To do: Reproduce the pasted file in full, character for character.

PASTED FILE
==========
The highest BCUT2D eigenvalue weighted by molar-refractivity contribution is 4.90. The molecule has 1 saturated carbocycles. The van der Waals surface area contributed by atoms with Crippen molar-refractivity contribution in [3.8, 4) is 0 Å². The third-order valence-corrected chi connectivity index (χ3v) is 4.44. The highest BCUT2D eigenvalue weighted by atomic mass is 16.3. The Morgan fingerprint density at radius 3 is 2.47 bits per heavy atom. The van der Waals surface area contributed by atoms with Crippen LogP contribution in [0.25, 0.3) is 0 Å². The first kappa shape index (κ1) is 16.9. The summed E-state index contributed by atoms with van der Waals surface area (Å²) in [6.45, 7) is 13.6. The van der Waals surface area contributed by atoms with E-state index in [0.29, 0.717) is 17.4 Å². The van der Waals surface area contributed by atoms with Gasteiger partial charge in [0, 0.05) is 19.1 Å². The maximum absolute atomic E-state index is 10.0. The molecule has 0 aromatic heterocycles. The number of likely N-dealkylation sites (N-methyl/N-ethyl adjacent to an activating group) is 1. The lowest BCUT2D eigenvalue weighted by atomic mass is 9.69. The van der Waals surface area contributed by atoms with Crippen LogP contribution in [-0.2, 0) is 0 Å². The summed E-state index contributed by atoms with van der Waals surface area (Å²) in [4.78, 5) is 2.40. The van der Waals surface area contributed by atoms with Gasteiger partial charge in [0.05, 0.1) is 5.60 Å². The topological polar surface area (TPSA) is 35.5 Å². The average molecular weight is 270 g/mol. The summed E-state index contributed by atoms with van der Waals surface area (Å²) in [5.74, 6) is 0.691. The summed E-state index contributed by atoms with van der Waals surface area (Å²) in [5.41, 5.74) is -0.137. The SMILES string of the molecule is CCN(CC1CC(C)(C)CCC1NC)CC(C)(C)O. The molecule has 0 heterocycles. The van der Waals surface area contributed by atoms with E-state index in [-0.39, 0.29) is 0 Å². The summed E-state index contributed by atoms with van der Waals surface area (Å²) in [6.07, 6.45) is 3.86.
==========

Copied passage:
The highest BCUT2D eigenvalue weighted by molar-refractivity contribution is 4.90. The molecule has 1 saturated carbocycles. The van der Waals surface area contributed by atoms with Crippen molar-refractivity contribution in [3.8, 4) is 0 Å². The third-order valence-corrected chi connectivity index (χ3v) is 4.44. The highest BCUT2D eigenvalue weighted by atomic mass is 16.3. The Morgan fingerprint density at radius 3 is 2.47 bits per heavy atom. The van der Waals surface area contributed by atoms with Crippen LogP contribution in [0.25, 0.3) is 0 Å². The first kappa shape index (κ1) is 16.9. The summed E-state index contributed by atoms with van der Waals surface area (Å²) in [6.45, 7) is 13.6. The van der Waals surface area contributed by atoms with E-state index in [0.29, 0.717) is 17.4 Å². The van der Waals surface area contributed by atoms with Gasteiger partial charge in [0, 0.05) is 19.1 Å². The maximum absolute atomic E-state index is 10.0. The molecule has 0 aromatic heterocycles. The number of likely N-dealkylation sites (N-methyl/N-ethyl adjacent to an activating group) is 1. The lowest BCUT2D eigenvalue weighted by atomic mass is 9.69. The van der Waals surface area contributed by atoms with Crippen LogP contribution in [-0.2, 0) is 0 Å². The summed E-state index contributed by atoms with van der Waals surface area (Å²) in [4.78, 5) is 2.40. The van der Waals surface area contributed by atoms with Gasteiger partial charge in [0.05, 0.1) is 5.60 Å². The topological polar surface area (TPSA) is 35.5 Å². The average molecular weight is 270 g/mol. The summed E-state index contributed by atoms with van der Waals surface area (Å²) in [5.74, 6) is 0.691. The summed E-state index contributed by atoms with van der Waals surface area (Å²) in [5.41, 5.74) is -0.137. The SMILES string of the molecule is CCN(CC1CC(C)(C)CCC1NC)CC(C)(C)O. The molecule has 0 heterocycles. The van der Waals surface area contributed by atoms with E-state index in [-0.39, 0.29) is 0 Å². The summed E-state index contributed by atoms with van der Waals surface area (Å²) in [6.07, 6.45) is 3.86.